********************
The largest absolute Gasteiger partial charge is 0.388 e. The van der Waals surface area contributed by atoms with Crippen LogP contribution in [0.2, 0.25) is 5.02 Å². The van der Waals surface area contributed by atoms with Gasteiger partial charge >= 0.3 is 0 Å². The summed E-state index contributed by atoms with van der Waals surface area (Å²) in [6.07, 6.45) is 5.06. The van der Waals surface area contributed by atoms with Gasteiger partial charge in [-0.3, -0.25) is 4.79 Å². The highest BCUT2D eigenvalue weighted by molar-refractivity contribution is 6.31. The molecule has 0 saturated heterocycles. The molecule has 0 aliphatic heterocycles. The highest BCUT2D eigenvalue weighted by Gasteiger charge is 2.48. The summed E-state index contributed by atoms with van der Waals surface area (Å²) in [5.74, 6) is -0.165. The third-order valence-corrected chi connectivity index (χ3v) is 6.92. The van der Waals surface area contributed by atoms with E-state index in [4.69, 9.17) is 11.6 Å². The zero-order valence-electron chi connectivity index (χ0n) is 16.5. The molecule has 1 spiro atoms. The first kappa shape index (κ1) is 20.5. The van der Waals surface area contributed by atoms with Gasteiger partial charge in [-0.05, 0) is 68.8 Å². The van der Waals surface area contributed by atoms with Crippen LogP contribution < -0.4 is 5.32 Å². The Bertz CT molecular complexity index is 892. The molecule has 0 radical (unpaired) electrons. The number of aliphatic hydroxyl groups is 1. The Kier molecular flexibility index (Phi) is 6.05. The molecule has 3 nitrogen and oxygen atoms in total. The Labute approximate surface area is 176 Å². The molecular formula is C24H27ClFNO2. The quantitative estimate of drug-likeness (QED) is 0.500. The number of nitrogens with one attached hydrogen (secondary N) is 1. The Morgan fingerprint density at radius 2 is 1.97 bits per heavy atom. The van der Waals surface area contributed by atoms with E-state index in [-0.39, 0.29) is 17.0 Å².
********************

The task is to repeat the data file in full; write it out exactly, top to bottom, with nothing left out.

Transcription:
The largest absolute Gasteiger partial charge is 0.388 e. The van der Waals surface area contributed by atoms with Crippen LogP contribution in [0.2, 0.25) is 5.02 Å². The van der Waals surface area contributed by atoms with Gasteiger partial charge >= 0.3 is 0 Å². The summed E-state index contributed by atoms with van der Waals surface area (Å²) in [6.07, 6.45) is 5.06. The van der Waals surface area contributed by atoms with Gasteiger partial charge in [-0.3, -0.25) is 4.79 Å². The highest BCUT2D eigenvalue weighted by molar-refractivity contribution is 6.31. The molecule has 0 saturated heterocycles. The molecule has 0 aliphatic heterocycles. The highest BCUT2D eigenvalue weighted by Gasteiger charge is 2.48. The summed E-state index contributed by atoms with van der Waals surface area (Å²) in [5.74, 6) is -0.165. The third-order valence-corrected chi connectivity index (χ3v) is 6.92. The van der Waals surface area contributed by atoms with E-state index in [4.69, 9.17) is 11.6 Å². The zero-order valence-electron chi connectivity index (χ0n) is 16.5. The molecule has 1 spiro atoms. The first kappa shape index (κ1) is 20.5. The van der Waals surface area contributed by atoms with Gasteiger partial charge in [-0.05, 0) is 68.8 Å². The van der Waals surface area contributed by atoms with Crippen LogP contribution < -0.4 is 5.32 Å². The Bertz CT molecular complexity index is 892. The molecule has 0 radical (unpaired) electrons. The number of aliphatic hydroxyl groups is 1. The Kier molecular flexibility index (Phi) is 6.05. The molecule has 3 nitrogen and oxygen atoms in total. The Labute approximate surface area is 176 Å². The molecular formula is C24H27ClFNO2. The quantitative estimate of drug-likeness (QED) is 0.500. The number of nitrogens with one attached hydrogen (secondary N) is 1. The Morgan fingerprint density at radius 2 is 1.97 bits per heavy atom. The van der Waals surface area contributed by atoms with E-state index in [-0.39, 0.29) is 17.0 Å².